Glimpse of North Korea: Travels in the Empire of Kim Jong Un


Chang Song Taek, Kim's 66-year-old uncle, was also noticeably near his side. Chang, the husband of Kim Jong Il's sister, is thought to be the second-most important individual in the young leader's entourage.

Kim, for his part, realized in the first few weeks how important it is to give the impression of being in touch with the people. Unlike his father Kim Jong Il, the junior Kim, who is only 29 -- or even younger, according to some sources -- is not just seeking to build relationships with the military. The government television station repeatedly shows him in the company of farm workers, students and children, who he allows to hug and embrace him. The message is clear: The new ruler is not shy when it comes to interacting with his people.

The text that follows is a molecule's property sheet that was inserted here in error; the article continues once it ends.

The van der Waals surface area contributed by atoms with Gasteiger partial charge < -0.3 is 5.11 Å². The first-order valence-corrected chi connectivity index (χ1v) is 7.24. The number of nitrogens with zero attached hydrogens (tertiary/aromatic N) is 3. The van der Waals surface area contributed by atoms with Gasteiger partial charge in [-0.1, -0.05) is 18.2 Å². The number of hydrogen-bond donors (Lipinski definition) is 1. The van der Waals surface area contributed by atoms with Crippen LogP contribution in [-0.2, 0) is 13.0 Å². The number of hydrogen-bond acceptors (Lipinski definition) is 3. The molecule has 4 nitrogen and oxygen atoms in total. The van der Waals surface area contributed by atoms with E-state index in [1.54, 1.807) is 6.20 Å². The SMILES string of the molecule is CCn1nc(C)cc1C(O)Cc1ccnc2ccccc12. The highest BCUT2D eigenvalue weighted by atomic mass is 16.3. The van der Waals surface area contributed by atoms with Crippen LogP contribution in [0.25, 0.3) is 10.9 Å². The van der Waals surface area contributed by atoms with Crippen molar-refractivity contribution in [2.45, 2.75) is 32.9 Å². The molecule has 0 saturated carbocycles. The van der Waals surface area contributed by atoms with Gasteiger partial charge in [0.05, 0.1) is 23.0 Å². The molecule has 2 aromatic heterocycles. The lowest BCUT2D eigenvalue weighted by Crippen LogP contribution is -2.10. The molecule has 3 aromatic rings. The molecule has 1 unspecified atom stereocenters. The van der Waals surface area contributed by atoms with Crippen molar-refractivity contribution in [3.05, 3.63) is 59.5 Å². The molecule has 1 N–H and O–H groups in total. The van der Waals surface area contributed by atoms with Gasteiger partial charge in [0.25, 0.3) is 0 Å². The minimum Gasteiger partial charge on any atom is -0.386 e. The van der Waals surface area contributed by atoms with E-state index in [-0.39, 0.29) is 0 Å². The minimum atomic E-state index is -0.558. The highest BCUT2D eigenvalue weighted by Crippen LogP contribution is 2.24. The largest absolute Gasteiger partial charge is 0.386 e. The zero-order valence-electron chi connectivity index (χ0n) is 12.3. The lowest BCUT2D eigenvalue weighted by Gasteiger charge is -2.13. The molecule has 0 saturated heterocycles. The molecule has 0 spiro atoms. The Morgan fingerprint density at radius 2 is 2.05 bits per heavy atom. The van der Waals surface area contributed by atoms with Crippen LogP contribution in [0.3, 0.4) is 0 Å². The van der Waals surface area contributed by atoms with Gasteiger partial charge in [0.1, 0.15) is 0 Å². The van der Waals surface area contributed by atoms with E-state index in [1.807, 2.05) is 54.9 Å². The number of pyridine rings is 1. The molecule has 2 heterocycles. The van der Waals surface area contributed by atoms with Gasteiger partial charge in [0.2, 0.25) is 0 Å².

Kim Jong Un also broke another taboo at the parade. His father had never spoken directly to his fellow North Koreans, but instead chose to have his thoughts expressed in the form of slogans and pieces of proverbial wisdom. In contrast, his son was now speaking directly and personally to his subjects. The roughly 20-minute speech was monotonous and emotionless, but at least Kim was talking. North Koreans had never even heard the sound of his father's voice.

Still, Kim Jong Un had nothing new to say. There was only one theme to his address: "Stay the course!"

Translated from the German by Christopher Sultan

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